Dr. Patrick Stover presenting, “Enhancing the Purpose of Food,” for the USDA-ARS Under the Microscope Memorial Lecture Series
Dr. Patrick Stover testifies in front of full House Committee on Agriculture as part of “Innovation, Employment, Integrity, and Health: Opportunities for Modernization in Title IV” hearing.
WASHINGTON – June 8, 2023 – Patrick J. Stover, Ph.D., director of the Texas A&M Institute for Advancing Health Through Agriculture (IHA), testified in front of the United States House of Representatives Committee on Agriculture yesterday to document that swift action is needed to reverse the increasing rates of diet-related chronic diseases and their subsequent economic burden on health care systems and costs.
Given that many of the drivers of chronic disease are related to diet, health behaviors, and our food systems, Dr. Stover was poised to provide insightful comments on our healthcare burdens, saliently offering solutions. The IHA’s research aims to align Precision Nutrition, Responsive Agriculture, and Healthy Living as a solution to the pressing health crisis affecting all Americans. Medical costs associated with dietrelated diabetes alone total more than $327 billion annually.
“Agriculture and food are the only feasible solutions to address our skyrocketing health care costs. We need to develop a systems-based approach to connect agriculture, food, nutrition, and human health,” said Dr. Stover.
The committee hearing focused on federal nutrition programs, and Stover in his testimony cited the disproportionate impact of chronic diseases and food insecurity and associated costs on rural, underserved, and underrepresented communities, underscoring the urgent need for agriculture-centered, responsive solutions.
“We need to continue the work to eliminate hunger while expanding our mission to also ensure that our food environments promote human health,” said Dr. Stover. “Both the food environment that consumers experience, and consumer health behaviors need to be addressed together through sound policy grounded in high-quality scientific evidence that is lacking at this time.”
A strong evidence base is needed to ensure that policy is driven by the best science – to this end, Dr. Stover created the Agriculture, Food, & Nutrition Evidence Center at Texas A&M University. Dr. Stover also emphasized that the United States has made extraordinarily successful advances through nutrition and agriculture already, but that hunger and health must become the new endpoints for our food systems to adapt to if we are going to tackle the problem of chronic diseases.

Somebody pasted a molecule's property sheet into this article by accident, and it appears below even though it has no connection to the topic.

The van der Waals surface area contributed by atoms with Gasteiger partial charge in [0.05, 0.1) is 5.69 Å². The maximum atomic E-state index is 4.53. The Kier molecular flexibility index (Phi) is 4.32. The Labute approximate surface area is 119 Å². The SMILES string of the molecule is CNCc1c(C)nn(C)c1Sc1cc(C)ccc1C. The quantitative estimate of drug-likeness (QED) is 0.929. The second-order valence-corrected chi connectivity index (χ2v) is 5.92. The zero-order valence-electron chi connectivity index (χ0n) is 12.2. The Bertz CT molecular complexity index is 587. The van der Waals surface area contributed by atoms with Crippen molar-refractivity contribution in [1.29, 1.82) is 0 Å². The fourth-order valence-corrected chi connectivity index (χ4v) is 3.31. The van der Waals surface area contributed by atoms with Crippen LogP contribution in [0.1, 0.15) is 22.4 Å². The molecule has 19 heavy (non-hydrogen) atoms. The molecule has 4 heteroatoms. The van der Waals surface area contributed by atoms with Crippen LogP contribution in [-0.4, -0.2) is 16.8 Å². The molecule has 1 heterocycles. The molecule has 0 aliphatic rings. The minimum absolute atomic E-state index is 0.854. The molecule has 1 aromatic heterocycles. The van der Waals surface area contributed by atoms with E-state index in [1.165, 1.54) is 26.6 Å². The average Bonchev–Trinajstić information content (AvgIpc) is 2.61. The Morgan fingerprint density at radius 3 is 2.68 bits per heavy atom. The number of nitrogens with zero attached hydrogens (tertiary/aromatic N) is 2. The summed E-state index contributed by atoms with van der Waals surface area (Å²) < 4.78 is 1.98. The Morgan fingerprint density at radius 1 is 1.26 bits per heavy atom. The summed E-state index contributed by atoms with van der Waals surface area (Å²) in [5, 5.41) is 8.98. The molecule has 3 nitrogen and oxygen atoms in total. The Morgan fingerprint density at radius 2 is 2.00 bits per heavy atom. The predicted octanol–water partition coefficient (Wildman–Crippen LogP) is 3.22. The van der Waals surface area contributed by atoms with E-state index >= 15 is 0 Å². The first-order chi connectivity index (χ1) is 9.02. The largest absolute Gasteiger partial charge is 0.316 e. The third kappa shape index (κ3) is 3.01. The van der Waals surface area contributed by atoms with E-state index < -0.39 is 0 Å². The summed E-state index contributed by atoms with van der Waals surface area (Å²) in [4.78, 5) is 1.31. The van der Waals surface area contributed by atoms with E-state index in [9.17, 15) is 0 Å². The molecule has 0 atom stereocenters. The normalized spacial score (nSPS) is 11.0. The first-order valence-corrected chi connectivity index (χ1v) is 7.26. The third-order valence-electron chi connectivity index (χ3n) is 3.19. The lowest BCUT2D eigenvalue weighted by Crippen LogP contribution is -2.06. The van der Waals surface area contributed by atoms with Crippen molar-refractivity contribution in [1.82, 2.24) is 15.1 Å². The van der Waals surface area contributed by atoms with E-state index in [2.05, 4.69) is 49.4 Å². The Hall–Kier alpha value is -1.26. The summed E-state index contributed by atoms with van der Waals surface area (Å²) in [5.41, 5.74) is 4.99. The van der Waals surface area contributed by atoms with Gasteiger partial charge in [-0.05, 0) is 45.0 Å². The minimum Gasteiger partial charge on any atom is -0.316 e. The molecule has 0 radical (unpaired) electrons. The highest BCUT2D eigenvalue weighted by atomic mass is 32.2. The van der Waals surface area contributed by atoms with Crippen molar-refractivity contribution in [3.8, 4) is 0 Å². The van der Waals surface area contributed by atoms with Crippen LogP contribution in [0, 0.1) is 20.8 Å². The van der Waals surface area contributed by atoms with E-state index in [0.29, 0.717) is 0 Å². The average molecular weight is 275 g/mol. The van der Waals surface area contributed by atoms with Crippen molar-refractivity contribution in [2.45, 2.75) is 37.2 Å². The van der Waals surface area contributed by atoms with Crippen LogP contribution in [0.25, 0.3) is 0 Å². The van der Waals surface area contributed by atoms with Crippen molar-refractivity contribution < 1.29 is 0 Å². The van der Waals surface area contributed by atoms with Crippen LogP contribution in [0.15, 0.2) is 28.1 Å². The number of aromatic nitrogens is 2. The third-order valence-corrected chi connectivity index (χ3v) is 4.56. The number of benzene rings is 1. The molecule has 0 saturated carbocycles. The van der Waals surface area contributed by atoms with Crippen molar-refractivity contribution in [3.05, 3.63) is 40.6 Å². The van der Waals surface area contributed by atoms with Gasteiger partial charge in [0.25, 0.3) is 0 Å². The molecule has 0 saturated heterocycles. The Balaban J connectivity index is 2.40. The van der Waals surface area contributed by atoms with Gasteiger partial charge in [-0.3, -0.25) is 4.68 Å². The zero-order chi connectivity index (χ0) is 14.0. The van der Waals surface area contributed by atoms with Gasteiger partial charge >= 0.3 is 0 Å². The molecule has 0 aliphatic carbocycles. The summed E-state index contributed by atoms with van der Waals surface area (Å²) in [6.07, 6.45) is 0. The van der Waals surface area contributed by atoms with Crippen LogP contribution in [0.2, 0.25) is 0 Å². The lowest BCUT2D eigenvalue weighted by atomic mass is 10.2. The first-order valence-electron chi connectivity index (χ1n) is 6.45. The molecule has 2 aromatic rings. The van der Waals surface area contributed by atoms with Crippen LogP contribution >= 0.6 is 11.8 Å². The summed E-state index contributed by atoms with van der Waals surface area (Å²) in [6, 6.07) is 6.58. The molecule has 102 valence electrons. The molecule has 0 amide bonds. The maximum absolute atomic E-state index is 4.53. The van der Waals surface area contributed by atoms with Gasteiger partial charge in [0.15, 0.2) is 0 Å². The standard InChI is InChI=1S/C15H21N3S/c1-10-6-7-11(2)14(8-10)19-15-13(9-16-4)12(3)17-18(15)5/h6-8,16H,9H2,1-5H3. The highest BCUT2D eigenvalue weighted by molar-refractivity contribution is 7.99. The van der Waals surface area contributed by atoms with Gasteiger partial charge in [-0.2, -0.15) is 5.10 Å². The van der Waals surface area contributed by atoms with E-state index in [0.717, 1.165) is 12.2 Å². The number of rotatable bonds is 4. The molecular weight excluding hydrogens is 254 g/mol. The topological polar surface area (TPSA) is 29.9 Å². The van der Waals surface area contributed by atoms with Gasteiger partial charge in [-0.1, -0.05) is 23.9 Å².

“Farmers and ranchers have always been prepared to meet the needs and expectations of the nation, they feed America, and want to be part of the solution to help all Americans,” Stover emphasized.
Dr. Stover, an international leader in biochemistry, agriculture, and nutrition, is an elected member of the National Academy of Sciences and a fellow of the American Association for the Advancement of Science. He has more than two decades of academic leadership experience, including serving as Vice Chancellor and Dean at Texas A&M AgriLife. Last month, he was named the 2023 W.O. Atwater Memorial Lecturer in recognition of his outstanding contributions to nutrition research.
Cardiovascular disease is the leading cause of death in the United States; however, women and rural residents face notable health disparities compared with male and urban counterparts. Community-engaged programs hold promise to help address disparities through health behavior change and maintenance, the latter of which is critical to achieving clinical improvements and public health impact.
A cluster-randomized controlled trial of Strong Hearts, Healthy Communities-2.0 conducted in medically underserved rural communities examined health outcomes and maintenance among women aged ≥40 years, who had a body mass index >30 or body mass index 25 to 30 and also sedentary. The multilevel intervention provided 24 weeks of twice-weekly classes with strength training, aerobic exercise, and skill-based nutrition education (individual and social levels), and civic engagement components related to healthy food and physical activity environments (community, environment, and policy levels). The primary outcome was change in weight; additional clinical and functional fitness measures were secondary outcomes. Mixed linear models were used to compare between-group changes at intervention end (24 weeks); subgroup analyses among women aged ≥60 years were also conducted. Following a 24-week no-contact period, data were collected among intervention participants only to evaluate maintenance.
Five communities were randomized to the intervention and 6 to the control (87 and 95 women, respectively). Significant improvements were observed for intervention versus controls in body weight (mean difference: −3.15 kg [95% CI, −4.98 to −1.32]; P=0.008) and several secondary clinical (eg, waist circumference: −3.02 cm [−5.31 to −0.73], P=0.010; systolic blood pressure: −6.64 mmHg [−12.67 to −0.62], P=0.031; percent body fat: −2.32% [−3.40 to −1.24]; P<0.001) and functional fitness outcomes; results were similar for women aged ≥60 years. The within-group analysis strongly suggests maintenance or further improvement in outcomes at 48 weeks.
This cardiovascular disease prevention intervention demonstrated significant, clinically meaningful improvements and maintenance among rural, at-risk older women.
URL: https://www.clinicaltrials.gov; Unique identifier: NCT03059472.